ellipsis flag icon-blogicon-check icon-comments icon-email icon-error icon-facebook icon-follow-comment icon-googleicon-hamburger icon-imedia-blog icon-imediaicon-instagramicon-left-arrow icon-linked-in icon-linked icon-linkedin icon-multi-page-view icon-person icon-print icon-right-arrow icon-save icon-searchicon-share-arrow icon-single-page-view icon-tag icon-twitter icon-unfollow icon-upload icon-valid icon-video-play icon-views icon-website icon-youtubelogo-imedia-white logo-imedia logo-mediaWhite review-star thumbs_down thumbs_up

There's Nothing Wrong with "User"

There's Nothing Wrong with "User" Brad Berens

What should we call those things that ordinary folks create that look like ads? I have many answers to this question, but the first is, anything but "consumer-generated content."


This may seem like the kind of niggling issue that only an editor would care about. It's not.


Elephant hunting-- be vewy vewy quiet.
Calling ads created by ordinary folks "consumer-generated content" -- as so many of us do -- is a mistake. It reduces the role of media/content/ad-creating people to mere consumption. Sure, the vast majority of the ad-watching populace still are classic consumers; if they exert any energy at all it is to avoid ads by changing a channel, TiVoing past or simply zoning out.


But when somebody takes the time to create their own ad, they transcend the word consumer, and we need to honor the work that they've done (for free, mind you) as well as recognize the dangerous power that such a message can carry on the other people out there watching ads.


To pick this apart, let's start with the recent back in April.)


Can we really regard the people who made those anti-Chevy ads as potential Chevrolet consumers?


Nope.


Calling media-making people "consumers" reinforces an old-school marketing mentality in which the person receiving the marketing message is a passive target, sitting there, deer-like, just waiting for the mighty hunter to take aim, fire and orphan poor little Bambi.


It's time to pick a new metaphorical animal. Folks, if you've been reading iMedia for more than a week then you already know this: marketers aren't hunting deer anymore.


We're hunting elephants.


Many years ago, I spent a month on a photographic safari in Kenya with my family. We had the great luck to find a pod of elephants, including the cutest little elephant baby we'd ever seen. It was just a few months old, the size of a Shetland pony, and it frolicked about like a happy puppy.


Then our van got too close. Mama Elephant jumped in between our van and her baby, lifted her trunk and told us in no uncertain terms to get the hell out of there.


We got.


Elephants are normally slow, affable, friendly, interesting to look at and unthreatening, but trust me on this one: you never want to piss off an elephant. You'll get stomped in a hurry. The people we call "consumers" deserve the same respect. If we don't give it to them, we risk getting stomped.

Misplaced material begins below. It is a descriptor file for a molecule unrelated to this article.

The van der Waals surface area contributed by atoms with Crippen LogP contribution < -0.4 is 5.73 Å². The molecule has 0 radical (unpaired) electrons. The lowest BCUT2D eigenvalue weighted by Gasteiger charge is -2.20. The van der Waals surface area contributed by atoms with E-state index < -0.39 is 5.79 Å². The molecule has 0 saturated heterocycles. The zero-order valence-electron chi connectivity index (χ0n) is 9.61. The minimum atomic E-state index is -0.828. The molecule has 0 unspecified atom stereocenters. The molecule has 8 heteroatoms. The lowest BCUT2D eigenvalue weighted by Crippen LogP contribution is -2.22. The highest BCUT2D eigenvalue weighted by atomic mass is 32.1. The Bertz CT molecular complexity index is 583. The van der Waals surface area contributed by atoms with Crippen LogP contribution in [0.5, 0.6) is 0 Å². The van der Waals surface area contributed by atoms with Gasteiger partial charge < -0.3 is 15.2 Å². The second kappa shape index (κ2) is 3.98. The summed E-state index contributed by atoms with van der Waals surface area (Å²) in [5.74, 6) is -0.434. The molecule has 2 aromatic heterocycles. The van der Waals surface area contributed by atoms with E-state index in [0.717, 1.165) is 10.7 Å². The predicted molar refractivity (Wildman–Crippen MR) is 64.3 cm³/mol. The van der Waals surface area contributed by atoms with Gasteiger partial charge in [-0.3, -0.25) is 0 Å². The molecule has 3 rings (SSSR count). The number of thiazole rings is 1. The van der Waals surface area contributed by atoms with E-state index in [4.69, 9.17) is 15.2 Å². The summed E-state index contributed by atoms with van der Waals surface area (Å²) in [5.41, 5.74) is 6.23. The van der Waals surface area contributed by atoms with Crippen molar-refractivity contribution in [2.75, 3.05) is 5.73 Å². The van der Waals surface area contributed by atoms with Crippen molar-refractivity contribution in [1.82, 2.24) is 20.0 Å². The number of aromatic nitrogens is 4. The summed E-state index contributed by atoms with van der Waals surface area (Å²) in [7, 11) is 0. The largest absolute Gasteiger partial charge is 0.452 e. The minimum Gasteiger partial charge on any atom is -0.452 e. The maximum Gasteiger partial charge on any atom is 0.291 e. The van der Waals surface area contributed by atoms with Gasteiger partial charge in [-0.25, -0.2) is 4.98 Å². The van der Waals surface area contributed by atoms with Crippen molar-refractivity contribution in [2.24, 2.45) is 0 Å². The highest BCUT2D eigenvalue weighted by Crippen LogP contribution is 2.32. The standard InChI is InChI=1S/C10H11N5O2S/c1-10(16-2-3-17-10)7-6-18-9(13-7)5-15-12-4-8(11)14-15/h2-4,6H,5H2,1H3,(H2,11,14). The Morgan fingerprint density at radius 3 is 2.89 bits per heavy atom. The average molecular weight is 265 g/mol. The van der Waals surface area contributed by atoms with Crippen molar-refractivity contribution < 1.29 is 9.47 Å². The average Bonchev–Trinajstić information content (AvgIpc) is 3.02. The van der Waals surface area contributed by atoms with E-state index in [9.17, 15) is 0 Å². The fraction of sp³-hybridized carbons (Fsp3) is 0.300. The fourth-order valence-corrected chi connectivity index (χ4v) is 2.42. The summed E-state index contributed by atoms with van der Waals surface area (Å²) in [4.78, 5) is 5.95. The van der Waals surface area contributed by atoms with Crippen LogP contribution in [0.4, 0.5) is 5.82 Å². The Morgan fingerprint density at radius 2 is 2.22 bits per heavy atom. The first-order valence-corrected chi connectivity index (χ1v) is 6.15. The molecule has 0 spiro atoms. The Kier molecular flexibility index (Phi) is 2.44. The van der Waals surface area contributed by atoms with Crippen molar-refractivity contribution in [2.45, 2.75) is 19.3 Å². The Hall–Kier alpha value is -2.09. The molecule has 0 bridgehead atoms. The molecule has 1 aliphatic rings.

The democratization of media has empowered anybody with a computer, an internet connection and an ounce of eloquence to raise their voices and be heard. Just ask Chevy. Just ask Dan Rather after the 2004 presidential campaign.


Referring to… um… well, citizen media makers as "consumers" helps us to forget this. It helps us pretend that we're in a now-vanished marketing paradise where we spoke and they listened, where we owned mindshare and consumers took dictation rather than participating in a conversation.


It doesn't work that way anymore.


So what do we call them? Users. At least for now.
At our recent iMedia Agency Summit at Amelia Island, my friend Joseph Jaffe and I went a few rounds on consumer versus user when it comes to content generated by, ahem, civilians. Joe doesn't like "user." It reminds him of the people who use illegal drugs. (Check out minute 55 of Joe's Across the Sound podcast #36 for an extended riff on this.)


Joe, with respect, get over it.


Even if we do carry the drug-association around with "user," at least that's more accurate. Mere "consumers" are passive, but drug users can be dangerous. Granted they can also be sleepy and silly and laughing at that funny parking meter at the corner. (Metaphorically, I prefer elephants.)


I'm not crazy about "user," but it's better than "consumer" by orders of magnitude.


Users have power. They are the ones who actualize things, who take potential and make it reality. Only by use does a space become a space, a house become a home, a product become a success. Just think: two of the most powerful -- and most cost effective -- kinds of marketing we have are word of mouth and pass-along… both depend on use. As an obscure seventeenth play called "The Knight of the Burning Pestle" once observed, "use makes perfectness."


Users are agents of change.


So when it comes to user-generated content, user-generated media and user-generated ads, let's stop calling these people consumers.


And if you can think of a better word than "user," please let me know.


Brad Berens is the executive editor for iMedia Communications. Read full bio.

A trusted advisor to companies of all sizes and a respected voice within the interactive media industry, Dr. Brad Berens has enjoyed a wide-ranging career that features storytelling as an organizing theme. These days, he divides his time among...

View full biography

Comments

to leave comments.